salvador manif etat urgence

“I have not been able to talk to my son since his arrest”

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A demonstration took place in the capital of El Salvador on Tuesday to protest against human rights violations committed under the state of emergency, put in place a year ago to try to stem gang violence. This exceptional regime led to the arrest of around 66,000 people, accused by the authorities of belonging to these groups, several thousand of them wrongly. A woman recounts the anguish that has plagued her since her son’s arrest eleven months ago.

On March 27, 2022, the Salvadoran parliament declared a month-long state of emergency, following the murder of 87 people in three days, crimes attributed to gangs. In this Central American country of six million inhabitants, about 70,000 people belong to these groups, of which more than 17,000 were incarcerated before the establishment of this exceptional regime, according to the authorities.

The state of emergency, which allows arrests without a warrant, was later extended twelve times in an attempt to curb gang violence. According to the authorities, it led to the arrest of 66,417 people, whom they suspect of belonging to these groups. This wave of arrests would have allowed the country to record the lowest homicide rate in its history. According to the authorities, more than 96% of the population would approve of their policy.

For a year, the Salvadoran police have published numerous photos of the people they arrest under the state of emergency.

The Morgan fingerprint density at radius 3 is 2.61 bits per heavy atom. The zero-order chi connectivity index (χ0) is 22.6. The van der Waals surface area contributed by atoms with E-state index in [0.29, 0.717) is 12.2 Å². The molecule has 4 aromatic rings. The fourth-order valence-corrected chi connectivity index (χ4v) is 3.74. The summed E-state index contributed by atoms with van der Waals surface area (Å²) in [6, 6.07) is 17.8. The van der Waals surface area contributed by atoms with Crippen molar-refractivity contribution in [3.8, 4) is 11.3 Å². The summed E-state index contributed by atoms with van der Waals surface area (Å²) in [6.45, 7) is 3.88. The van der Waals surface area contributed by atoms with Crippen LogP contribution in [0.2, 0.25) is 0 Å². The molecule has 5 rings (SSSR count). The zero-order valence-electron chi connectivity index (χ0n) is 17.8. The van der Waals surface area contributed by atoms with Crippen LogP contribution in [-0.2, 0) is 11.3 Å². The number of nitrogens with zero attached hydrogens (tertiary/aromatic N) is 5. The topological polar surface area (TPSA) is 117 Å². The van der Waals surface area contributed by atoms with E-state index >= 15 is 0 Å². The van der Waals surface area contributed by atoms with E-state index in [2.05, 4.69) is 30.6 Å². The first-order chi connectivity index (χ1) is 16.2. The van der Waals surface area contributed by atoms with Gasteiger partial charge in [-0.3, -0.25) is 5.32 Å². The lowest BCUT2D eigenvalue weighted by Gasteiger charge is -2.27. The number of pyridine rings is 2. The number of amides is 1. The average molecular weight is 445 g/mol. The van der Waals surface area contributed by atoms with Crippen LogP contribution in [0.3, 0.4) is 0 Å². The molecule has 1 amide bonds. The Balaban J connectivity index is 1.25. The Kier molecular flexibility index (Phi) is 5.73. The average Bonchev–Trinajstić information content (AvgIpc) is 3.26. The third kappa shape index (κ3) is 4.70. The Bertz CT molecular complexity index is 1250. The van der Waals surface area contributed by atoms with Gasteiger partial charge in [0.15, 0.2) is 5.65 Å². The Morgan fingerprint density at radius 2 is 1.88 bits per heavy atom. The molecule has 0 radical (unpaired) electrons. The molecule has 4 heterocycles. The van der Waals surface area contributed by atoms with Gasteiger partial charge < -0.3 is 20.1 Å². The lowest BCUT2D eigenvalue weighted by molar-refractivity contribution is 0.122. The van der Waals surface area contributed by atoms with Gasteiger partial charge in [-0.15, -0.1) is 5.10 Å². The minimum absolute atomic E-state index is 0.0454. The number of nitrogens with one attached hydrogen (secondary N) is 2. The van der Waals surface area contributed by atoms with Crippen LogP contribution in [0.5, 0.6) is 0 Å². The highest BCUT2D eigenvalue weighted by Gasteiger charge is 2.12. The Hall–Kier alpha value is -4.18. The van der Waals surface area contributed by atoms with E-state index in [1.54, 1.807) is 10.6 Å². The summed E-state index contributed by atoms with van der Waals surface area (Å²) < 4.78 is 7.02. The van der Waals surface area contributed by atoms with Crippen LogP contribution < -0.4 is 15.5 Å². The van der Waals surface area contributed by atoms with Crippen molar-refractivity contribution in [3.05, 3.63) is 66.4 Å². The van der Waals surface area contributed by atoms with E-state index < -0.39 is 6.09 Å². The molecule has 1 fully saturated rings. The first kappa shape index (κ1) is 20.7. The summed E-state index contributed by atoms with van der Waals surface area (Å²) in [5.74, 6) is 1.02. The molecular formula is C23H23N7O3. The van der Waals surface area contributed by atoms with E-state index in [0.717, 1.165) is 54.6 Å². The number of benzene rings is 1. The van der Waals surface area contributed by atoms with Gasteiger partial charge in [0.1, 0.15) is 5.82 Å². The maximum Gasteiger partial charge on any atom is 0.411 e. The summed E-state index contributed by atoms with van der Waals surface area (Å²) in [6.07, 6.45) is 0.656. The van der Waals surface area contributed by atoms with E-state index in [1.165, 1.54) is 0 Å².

But according to NGOs, lawyers and residents whose relatives have been arrested, this exceptional regime has led to numerous human rights violations, including the arrests of innocent people. At the end of March, the government also announced that 4,304 detainees had been releaseddue to a lack of evidence of their ties to the gangs.

>> READ ON THE OBSERVERS (May 2022): Mass Arrests, Arbitrary Detentions of Innocents: El Salvador’s Method Against Gangs

On Monday 27 March, seven Salvadorian civil society organizations noted that they had listed 4 723 cases of human rights violations over the past year: arbitrary detentions, cruel or degrading treatment, cases of torture, sexual violence, threats, police harassment, lack of fair trial and access to health… According to them, 111 people died in custody. In November, the Minister of Security confirmed 90 deaths.

According to human rights organizations, the authorities do not always notify families when their loved ones die in detention. Some have even reported having found their corpses in mass graves several months after their death.

This situation led families of people detained under the state of emergency to march through the streets of San Salvador, the capital, on Tuesday March 28 to denounce these human rights violations.

Demonstration in San Salvador to denounce the human rights violations committed within the framework of the state of emergency, on March 28.
Demonstration in San Salvador to denounce the human rights violations committed within the framework of the state of emergency, on March 28. © Laura (pseudonym).

“When I bring packages for my son to prison, they only tell me: ‘He’s here'”

Laura (pseudonym) is a Salvadorian whose son was arrested at the end of April 2022. Our editorial staff have been in regular contact with her since the publication of our article in May 2022. She wishes to remain anonymous, for fear of reprisals.